The film discusses the issues with America's educational system in that it is preparing youth for jobs that will likely no longer exist once they enter the workforce. The most impressive part of this film, however, is its perspective. There is an introduction that states the thesis of the film, but rather than supporting it with a bunch of stats and figures that show what is wrong with the educational system, it instead takes the approach of showing a school that is doing the right thing. It is a unique and refreshing perspective to a topic that is often covered. The film is also rather well-assembled, with the interviews being framed well and the editing feeling cohesive and interesting. The biggest critique that I have with the filmmaking elements of the film is that the sound quality for some of the interviews is a bit lackluster.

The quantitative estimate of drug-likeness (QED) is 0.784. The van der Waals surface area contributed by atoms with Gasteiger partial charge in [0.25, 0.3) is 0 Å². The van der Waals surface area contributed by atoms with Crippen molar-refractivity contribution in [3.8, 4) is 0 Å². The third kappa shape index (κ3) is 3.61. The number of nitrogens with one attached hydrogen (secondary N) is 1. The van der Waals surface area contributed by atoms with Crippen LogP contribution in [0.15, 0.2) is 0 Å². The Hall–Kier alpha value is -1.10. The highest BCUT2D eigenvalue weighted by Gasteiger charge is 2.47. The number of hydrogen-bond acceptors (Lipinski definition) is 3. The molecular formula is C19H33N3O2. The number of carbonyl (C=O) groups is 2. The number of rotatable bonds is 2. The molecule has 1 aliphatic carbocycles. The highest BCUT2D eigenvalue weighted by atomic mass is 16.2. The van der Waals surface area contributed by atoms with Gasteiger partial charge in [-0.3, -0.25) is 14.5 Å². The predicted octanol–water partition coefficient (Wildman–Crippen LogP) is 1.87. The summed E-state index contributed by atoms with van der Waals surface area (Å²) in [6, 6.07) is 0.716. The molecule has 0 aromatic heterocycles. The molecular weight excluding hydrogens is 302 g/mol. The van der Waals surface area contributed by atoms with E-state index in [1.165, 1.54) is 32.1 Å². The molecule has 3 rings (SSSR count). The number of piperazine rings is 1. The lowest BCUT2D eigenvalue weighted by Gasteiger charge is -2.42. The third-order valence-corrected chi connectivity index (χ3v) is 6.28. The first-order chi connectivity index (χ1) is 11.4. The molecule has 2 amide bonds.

So overall, "Most Likely to Succeed" was an interesting, rather well-made documentary. It doesn't have a theatrical release yet, but it is touring with various educational screenings, so if the topic interests you, check it out.
Most Likely to Succeed
Big Tuna's Rating: A-
How Did I Watch It?: In theaters (sort-of) at a screening.
Had I Seen It Before?: No.
Would I Watch It Again?: Yes.